Being sure you have located the seam, place a wide-blade plain screwdriver along the seam in the middle of one of the longer sides, and give it a light whack. When you get it right you will be rewarded by the glue splitting (and not the case).

Repeat on the other side, longest first, and working towards the corners. Once you have a gap most of the way around you have somewhere to stick your screwdriver in and give the top a bit of upward encouragement. If you keep working up into each corner in turn they will eventually give up.

They vary a lot in difficulty depending on how heavy-handed someone in the factory was with the glue gun, but it is normally possible to pop the top off without causing too much damage.


As the lid comes off everything inside comes loose and tries to fall out, but you need to take note of where the transformer and any other components fit. The tranny is generally captive between lugs molded into the case parts and sometimes padded with sponge or somesuch.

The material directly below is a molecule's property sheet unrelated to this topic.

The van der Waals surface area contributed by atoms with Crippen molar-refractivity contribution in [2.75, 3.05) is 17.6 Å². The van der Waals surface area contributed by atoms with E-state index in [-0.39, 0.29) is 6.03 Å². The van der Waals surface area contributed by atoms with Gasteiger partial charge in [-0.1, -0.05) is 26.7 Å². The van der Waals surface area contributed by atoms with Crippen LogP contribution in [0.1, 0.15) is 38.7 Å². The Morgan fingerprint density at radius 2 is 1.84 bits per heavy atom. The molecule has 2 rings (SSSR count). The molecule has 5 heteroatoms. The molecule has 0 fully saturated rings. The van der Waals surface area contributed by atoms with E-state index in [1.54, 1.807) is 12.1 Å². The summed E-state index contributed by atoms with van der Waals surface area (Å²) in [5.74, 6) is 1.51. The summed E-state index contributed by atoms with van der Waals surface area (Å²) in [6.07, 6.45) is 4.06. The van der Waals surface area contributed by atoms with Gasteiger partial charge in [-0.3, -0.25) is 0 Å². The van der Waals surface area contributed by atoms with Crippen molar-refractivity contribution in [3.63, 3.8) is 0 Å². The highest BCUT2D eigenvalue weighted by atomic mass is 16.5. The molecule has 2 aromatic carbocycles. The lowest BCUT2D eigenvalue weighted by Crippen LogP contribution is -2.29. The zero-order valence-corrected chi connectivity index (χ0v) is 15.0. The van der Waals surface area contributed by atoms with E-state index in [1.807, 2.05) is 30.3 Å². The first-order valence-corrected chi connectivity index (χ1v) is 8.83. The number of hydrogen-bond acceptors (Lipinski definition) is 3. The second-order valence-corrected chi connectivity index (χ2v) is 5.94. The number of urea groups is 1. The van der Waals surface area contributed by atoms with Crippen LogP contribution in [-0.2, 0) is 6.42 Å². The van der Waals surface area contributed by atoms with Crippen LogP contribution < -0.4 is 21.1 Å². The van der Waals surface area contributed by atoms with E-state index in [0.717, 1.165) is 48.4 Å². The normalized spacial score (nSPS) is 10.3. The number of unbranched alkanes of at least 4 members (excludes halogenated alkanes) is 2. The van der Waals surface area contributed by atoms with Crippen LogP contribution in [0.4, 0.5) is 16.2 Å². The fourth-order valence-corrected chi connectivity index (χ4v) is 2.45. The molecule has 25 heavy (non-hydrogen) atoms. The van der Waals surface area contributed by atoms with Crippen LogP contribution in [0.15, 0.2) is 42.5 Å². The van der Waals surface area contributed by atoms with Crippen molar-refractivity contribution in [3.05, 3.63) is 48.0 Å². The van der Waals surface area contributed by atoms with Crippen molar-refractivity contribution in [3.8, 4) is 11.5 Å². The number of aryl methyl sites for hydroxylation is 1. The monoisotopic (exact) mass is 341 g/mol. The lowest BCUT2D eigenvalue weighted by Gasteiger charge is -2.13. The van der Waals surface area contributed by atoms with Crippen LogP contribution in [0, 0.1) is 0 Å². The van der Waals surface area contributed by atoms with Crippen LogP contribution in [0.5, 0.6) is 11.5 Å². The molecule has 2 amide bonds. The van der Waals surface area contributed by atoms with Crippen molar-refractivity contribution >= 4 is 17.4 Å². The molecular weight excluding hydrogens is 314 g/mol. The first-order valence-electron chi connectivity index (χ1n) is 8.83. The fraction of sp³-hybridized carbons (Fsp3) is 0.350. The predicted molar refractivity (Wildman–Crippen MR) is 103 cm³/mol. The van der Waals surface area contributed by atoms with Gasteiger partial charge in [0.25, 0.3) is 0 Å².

There will also be a bit of thin cardboard material known as “elephant-hide” arranged to form a barrier between the mains and low voltage side. This is part of the safety double-insulation and should be replaced in the same position on reassembly.

In a simple lead replacement you only need to make sure you reconnect the correct leads, one plain, the other with a light trace stripe. Again, there is no polarity convention with these bland grey and white traces, they only allow you to tell the leads apart, or to match them to the bits remaining inside.

Because of the effectiveness of the fusing you seldom find a cook-up, and then confined to the tranny itself. The most common problem is the poor quality of the soldering on the tiny printed circuit that carries the rectifier and smoothing capacitor, and voltage selector switch if fitted.

And the most common failures there are the connections to the electrolytic capacitor which is the most massive component and therefore gives its joints a hard time every time the pack is dropped.

If you wiggle the cap a bit and one of its solder joints moves too, you are looking at your problem; loss of output, excessive hum, or blurts and crackles when the pack is bumped.

Apart from making good any broken connections, if you can, glue this cap down or secure it with a cable tie so it can't move and stress its joints again.

Reassemble the unit including the insulating sheet and any other insulators/spacers, and hold together with a fat rubber band. Now you can give your work a good test, polarity, voltage, and finally function by powering its device.